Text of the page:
Sara Grossman has spent the summer going to music festivals, but not as much for the music as for the notoriously grimy public restrooms.

When Grossman stands in front of a row of port-a-potties, she has a message for the women in line: You don't have to sit down on that pee-covered seat.

Grossman is the inventor of Stand Up, a bright pink triangle that folds out, origami-style, into a funnel.

It lets women stand up over a toilet without worrying that they're going to accidentally dribble urine down a leg.

It's not the first product of its kind, but Grossman hopes it may be the first to go mainstream--something you might eventually find at a drugstore or gas station rather than at REI.

"This is something you wouldn't be embarrassed to take out of your purse," she says. "I don't want people to feel embarrassed to be holding this. I want it to be something that they feel like is an accessory."

She experimented to come up with something that would be compact enough to fit in a small purse, but long enough to actually work.

"I tried a number of different designs before I finally got to the one where I didn't pee on the floor," she says. "It was also important that it was really aesthetically pleasing."

The result, made from thick paper, is also biodegradable.

2014-08-15

Co.Exist

No More Hovering: Now Women Can Pee Like Men With This Pretty Paper Funnel

"This is something you wouldn't be embarrassed to take out of your purse."

Sara Grossman has spent the summer going to music festivals, but not as much for the music as for the notoriously grimy public restrooms. When Grossman stands in front of a row of port-a-potties, she has a message for the women in line: You don't have to sit down on that pee-covered seat.

A recent Stanford University grad and former staffer for Michelle Obama, Grossman is the inventor of Stand Up, a bright pink triangle that folds out, origami-style, into a funnel that lets women stand up over the toilet without worrying that they're going to accidentally dribble urine down a leg. In fact, women using the funnel are instructed to pee like men: facing the toilet.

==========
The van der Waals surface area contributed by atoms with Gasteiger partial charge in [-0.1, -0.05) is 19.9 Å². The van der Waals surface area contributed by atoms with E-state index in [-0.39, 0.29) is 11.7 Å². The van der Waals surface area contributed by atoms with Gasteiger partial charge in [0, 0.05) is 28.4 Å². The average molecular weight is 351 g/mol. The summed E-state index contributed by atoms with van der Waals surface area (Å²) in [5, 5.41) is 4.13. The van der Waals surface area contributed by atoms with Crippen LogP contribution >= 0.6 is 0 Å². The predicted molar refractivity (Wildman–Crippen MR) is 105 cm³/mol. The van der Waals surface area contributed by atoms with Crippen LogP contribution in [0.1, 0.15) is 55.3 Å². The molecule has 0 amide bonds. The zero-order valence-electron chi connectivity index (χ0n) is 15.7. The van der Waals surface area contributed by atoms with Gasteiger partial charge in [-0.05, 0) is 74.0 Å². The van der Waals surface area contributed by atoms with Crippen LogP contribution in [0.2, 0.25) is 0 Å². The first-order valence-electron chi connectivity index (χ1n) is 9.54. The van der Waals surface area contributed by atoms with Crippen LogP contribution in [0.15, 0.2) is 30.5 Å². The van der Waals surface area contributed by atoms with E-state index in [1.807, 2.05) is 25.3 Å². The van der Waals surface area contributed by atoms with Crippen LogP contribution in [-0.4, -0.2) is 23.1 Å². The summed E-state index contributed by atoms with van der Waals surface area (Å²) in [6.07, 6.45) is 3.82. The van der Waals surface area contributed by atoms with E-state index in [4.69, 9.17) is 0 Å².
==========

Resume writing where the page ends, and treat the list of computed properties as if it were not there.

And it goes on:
It's not the first product of its kind, but Grossman hopes it may be the first to go mainstream—something you might eventually find at a drugstore or gas station rather than at REI.

"This is something you wouldn't be embarrassed to take out of your purse," she says. "I don't want people to feel embarrassed to be holding this. I want it to be something that they feel like is an accessory."

After a lifetime of wishing she could stand up at public restrooms—and overhearing other women continually bemoaning the germ-laden state of toilets while inside—she finally had an epiphany while hovering over a dirty airplane commode. "I thought, 'Should I just make this? I think about this every time."

She experimented to come up with something that would be compact enough to fit in a small purse, but long enough to actually work. "I tried a number of different designs before I finally got to the one where I didn't pee on the floor," she says. "It was also important that it was really aesthetically pleasing." The result, made from thick paper, is also biodegradable.

Eventually, Grossman may use a one-for-one model to bring Stand Up to places like India, where unsanitary public restrooms can be a frequent source of disease.

So far, she says, the reviews have been positive. "I think the most surprising feedback that I've gotten is that it's really fun to pee standing up," she says. "It's exhilarating. It's like a little adventure in the bathroom."

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